Arnaud de Borchgrave writes that former Saudi intelligence chief Prince Turki al-Faisal has just called for the Gulf Cooperation Council to form a united army and to begin “acquiring the nuclear might to face that of Iran.” Maybe I’m overreacting, but I don’t think he’s talking about nuclear energy.
There is a big debate in the U.S. about the wisdom of arming the Libyan rebels. Though we know for a fact that at least one rebel commander is tied to Al-Qaeda and there are reports of a Hezbollah presence, U.S. intelligence believes that Islamists are only a small part of the opposition.
It’s also leaked out to the press that President Obama has signed a presidential “finding” authorizing the CIA to assist the rebels. In related news, Qaddafi’s Foreign Minister, Musa Kusa, has defected to the U.K., making him the highest official to switch sides yet. Kusa has long been said to have had a productive relationship with the CIA and he is reported to have been instrumental in Qaddafi’s decision to give up his WMDs, which would explain why his assets haven’t been frozen.
One of the biggest arguments against intervention in Libya has been the financial cost. Wired Magazine raises the question of whether contractors should be used to support the rebels instead of taxpayer money. This is a highly controversial proposal because it raises images of independent companies acting as guns-for-hire around the globe, but with the U.S. in such debt, it should at least be discussed (along with proper regulations). The U.S. cannot afford to be isolationist and withdrawn from these conflicts, but it can’t financially afford significant involvement either.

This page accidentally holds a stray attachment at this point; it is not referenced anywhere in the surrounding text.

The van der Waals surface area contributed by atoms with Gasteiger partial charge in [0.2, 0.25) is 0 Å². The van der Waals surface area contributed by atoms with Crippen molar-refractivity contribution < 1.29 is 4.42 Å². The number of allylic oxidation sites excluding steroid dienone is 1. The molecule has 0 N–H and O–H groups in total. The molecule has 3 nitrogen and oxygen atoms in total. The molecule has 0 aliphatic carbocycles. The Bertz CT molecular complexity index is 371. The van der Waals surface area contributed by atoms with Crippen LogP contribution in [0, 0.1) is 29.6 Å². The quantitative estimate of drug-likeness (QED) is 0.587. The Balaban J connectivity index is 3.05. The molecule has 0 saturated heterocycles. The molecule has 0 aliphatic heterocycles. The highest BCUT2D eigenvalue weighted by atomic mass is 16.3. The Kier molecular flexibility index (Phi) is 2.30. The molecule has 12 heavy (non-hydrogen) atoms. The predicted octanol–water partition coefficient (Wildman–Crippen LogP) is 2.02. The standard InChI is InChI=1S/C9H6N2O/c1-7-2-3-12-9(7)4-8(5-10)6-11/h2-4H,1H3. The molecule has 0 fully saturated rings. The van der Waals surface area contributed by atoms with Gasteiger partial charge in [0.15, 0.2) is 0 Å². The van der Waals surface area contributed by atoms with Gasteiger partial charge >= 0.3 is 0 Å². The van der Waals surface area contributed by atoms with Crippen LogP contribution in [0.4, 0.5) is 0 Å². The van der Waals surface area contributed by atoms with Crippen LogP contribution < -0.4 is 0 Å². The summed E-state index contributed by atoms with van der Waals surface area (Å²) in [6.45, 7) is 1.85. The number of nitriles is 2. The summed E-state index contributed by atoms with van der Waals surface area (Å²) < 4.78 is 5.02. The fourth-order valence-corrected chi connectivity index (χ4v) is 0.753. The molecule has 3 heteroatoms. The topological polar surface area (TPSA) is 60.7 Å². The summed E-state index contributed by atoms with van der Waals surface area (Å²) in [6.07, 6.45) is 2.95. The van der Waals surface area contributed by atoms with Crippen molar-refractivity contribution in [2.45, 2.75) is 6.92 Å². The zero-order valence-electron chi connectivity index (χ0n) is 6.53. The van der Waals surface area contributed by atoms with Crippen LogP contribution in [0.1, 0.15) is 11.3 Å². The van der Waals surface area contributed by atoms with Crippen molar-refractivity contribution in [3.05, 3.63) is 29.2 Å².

Some significant developments happened today in Syria as well. There are estimates that up to 25 people have died in Latakia today. Click here for very graphic video of the clashes today.
According to the Reform Party of Syria, a Kurdish website “central to their cause” called Soparo is calling on Kurds to join in the uprising. If this happens, the situation will dramatically escalate. Think of how much trouble the Kurds, with only 10 percent of the population, have caused Assad in the past.
RPS also reports that the 18-member religious High Council of the Allawites has sent a delegation to the regime to express its dissatisfaction. The organization warns that the Assad regime might try to instigate sectarian warfare in Latakia, a city of 700,000 (400,000 Sunnis and 300,000 Allawites).